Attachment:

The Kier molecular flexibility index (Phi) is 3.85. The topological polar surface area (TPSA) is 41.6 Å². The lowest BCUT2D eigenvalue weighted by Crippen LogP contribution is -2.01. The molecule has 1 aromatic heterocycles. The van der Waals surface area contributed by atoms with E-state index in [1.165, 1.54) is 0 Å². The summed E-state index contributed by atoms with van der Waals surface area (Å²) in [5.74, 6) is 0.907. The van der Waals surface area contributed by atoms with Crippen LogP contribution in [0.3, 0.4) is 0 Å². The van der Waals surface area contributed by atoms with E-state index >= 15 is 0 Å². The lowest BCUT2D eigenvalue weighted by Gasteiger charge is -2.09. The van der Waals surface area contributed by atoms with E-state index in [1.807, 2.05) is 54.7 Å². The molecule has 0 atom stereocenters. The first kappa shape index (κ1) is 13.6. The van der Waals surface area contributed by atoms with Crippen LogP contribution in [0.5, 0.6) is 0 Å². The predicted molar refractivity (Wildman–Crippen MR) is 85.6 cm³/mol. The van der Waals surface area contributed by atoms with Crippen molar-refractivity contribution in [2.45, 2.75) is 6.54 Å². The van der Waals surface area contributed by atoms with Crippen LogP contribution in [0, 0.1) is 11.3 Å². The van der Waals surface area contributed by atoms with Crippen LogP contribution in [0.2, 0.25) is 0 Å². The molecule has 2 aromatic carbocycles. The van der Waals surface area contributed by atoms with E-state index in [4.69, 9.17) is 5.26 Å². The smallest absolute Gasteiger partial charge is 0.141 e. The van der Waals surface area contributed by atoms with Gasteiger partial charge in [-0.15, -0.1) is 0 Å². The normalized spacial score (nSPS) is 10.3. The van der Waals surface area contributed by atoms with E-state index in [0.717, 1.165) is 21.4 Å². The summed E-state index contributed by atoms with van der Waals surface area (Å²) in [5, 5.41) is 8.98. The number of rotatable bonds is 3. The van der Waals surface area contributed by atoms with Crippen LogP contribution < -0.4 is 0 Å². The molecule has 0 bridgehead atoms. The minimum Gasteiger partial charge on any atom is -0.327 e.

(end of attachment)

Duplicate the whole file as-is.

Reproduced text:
The Kier molecular flexibility index (Phi) is 3.85. The topological polar surface area (TPSA) is 41.6 Å². The lowest BCUT2D eigenvalue weighted by Crippen LogP contribution is -2.01. The molecule has 1 aromatic heterocycles. The van der Waals surface area contributed by atoms with E-state index in [1.165, 1.54) is 0 Å². The summed E-state index contributed by atoms with van der Waals surface area (Å²) in [5.74, 6) is 0.907. The van der Waals surface area contributed by atoms with Crippen LogP contribution in [0.3, 0.4) is 0 Å². The van der Waals surface area contributed by atoms with E-state index >= 15 is 0 Å². The lowest BCUT2D eigenvalue weighted by Gasteiger charge is -2.09. The van der Waals surface area contributed by atoms with E-state index in [1.807, 2.05) is 54.7 Å². The molecule has 0 atom stereocenters. The first kappa shape index (κ1) is 13.6. The van der Waals surface area contributed by atoms with Crippen LogP contribution in [0.5, 0.6) is 0 Å². The predicted molar refractivity (Wildman–Crippen MR) is 85.6 cm³/mol. The van der Waals surface area contributed by atoms with Crippen molar-refractivity contribution in [2.45, 2.75) is 6.54 Å². The van der Waals surface area contributed by atoms with Crippen LogP contribution in [0, 0.1) is 11.3 Å². The van der Waals surface area contributed by atoms with Crippen LogP contribution in [0.2, 0.25) is 0 Å². The molecule has 2 aromatic carbocycles. The van der Waals surface area contributed by atoms with E-state index in [4.69, 9.17) is 5.26 Å². The smallest absolute Gasteiger partial charge is 0.141 e. The van der Waals surface area contributed by atoms with Gasteiger partial charge in [-0.15, -0.1) is 0 Å². The normalized spacial score (nSPS) is 10.3. The van der Waals surface area contributed by atoms with E-state index in [0.717, 1.165) is 21.4 Å². The summed E-state index contributed by atoms with van der Waals surface area (Å²) in [5, 5.41) is 8.98. The number of rotatable bonds is 3. The van der Waals surface area contributed by atoms with Crippen LogP contribution < -0.4 is 0 Å². The molecule has 0 bridgehead atoms. The minimum Gasteiger partial charge on any atom is -0.327 e.